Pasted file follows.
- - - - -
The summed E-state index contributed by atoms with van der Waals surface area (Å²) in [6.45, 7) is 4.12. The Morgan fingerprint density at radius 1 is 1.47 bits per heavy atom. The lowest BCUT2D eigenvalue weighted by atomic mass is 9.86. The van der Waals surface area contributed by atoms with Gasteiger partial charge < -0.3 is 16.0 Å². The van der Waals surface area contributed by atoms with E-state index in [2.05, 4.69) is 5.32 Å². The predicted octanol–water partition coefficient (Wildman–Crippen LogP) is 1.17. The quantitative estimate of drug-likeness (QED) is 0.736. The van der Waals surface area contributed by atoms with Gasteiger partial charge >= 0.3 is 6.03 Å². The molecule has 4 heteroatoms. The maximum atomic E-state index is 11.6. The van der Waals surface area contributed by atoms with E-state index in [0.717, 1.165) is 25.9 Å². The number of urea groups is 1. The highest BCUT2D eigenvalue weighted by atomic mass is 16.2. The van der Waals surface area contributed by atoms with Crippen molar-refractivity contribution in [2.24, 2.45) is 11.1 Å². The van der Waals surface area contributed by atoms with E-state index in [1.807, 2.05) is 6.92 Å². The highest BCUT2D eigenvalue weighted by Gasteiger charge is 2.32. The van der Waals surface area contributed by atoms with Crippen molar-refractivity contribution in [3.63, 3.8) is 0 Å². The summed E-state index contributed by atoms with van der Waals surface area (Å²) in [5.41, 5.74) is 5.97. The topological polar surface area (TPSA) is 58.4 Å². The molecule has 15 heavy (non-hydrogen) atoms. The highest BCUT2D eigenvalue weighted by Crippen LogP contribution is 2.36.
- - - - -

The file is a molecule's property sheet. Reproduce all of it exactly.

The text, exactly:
The summed E-state index contributed by atoms with van der Waals surface area (Å²) in [6.45, 7) is 4.12. The Morgan fingerprint density at radius 1 is 1.47 bits per heavy atom. The lowest BCUT2D eigenvalue weighted by atomic mass is 9.86. The van der Waals surface area contributed by atoms with Gasteiger partial charge < -0.3 is 16.0 Å². The van der Waals surface area contributed by atoms with E-state index in [2.05, 4.69) is 5.32 Å². The predicted octanol–water partition coefficient (Wildman–Crippen LogP) is 1.17. The quantitative estimate of drug-likeness (QED) is 0.736. The van der Waals surface area contributed by atoms with Gasteiger partial charge >= 0.3 is 6.03 Å². The molecule has 4 heteroatoms. The maximum atomic E-state index is 11.6. The van der Waals surface area contributed by atoms with E-state index in [0.717, 1.165) is 25.9 Å². The number of urea groups is 1. The highest BCUT2D eigenvalue weighted by atomic mass is 16.2. The van der Waals surface area contributed by atoms with Crippen molar-refractivity contribution in [2.24, 2.45) is 11.1 Å². The van der Waals surface area contributed by atoms with E-state index in [1.807, 2.05) is 6.92 Å². The highest BCUT2D eigenvalue weighted by Gasteiger charge is 2.32. The van der Waals surface area contributed by atoms with Crippen molar-refractivity contribution in [3.63, 3.8) is 0 Å². The summed E-state index contributed by atoms with van der Waals surface area (Å²) in [5.41, 5.74) is 5.97. The topological polar surface area (TPSA) is 58.4 Å². The molecule has 15 heavy (non-hydrogen) atoms. The highest BCUT2D eigenvalue weighted by Crippen LogP contribution is 2.36.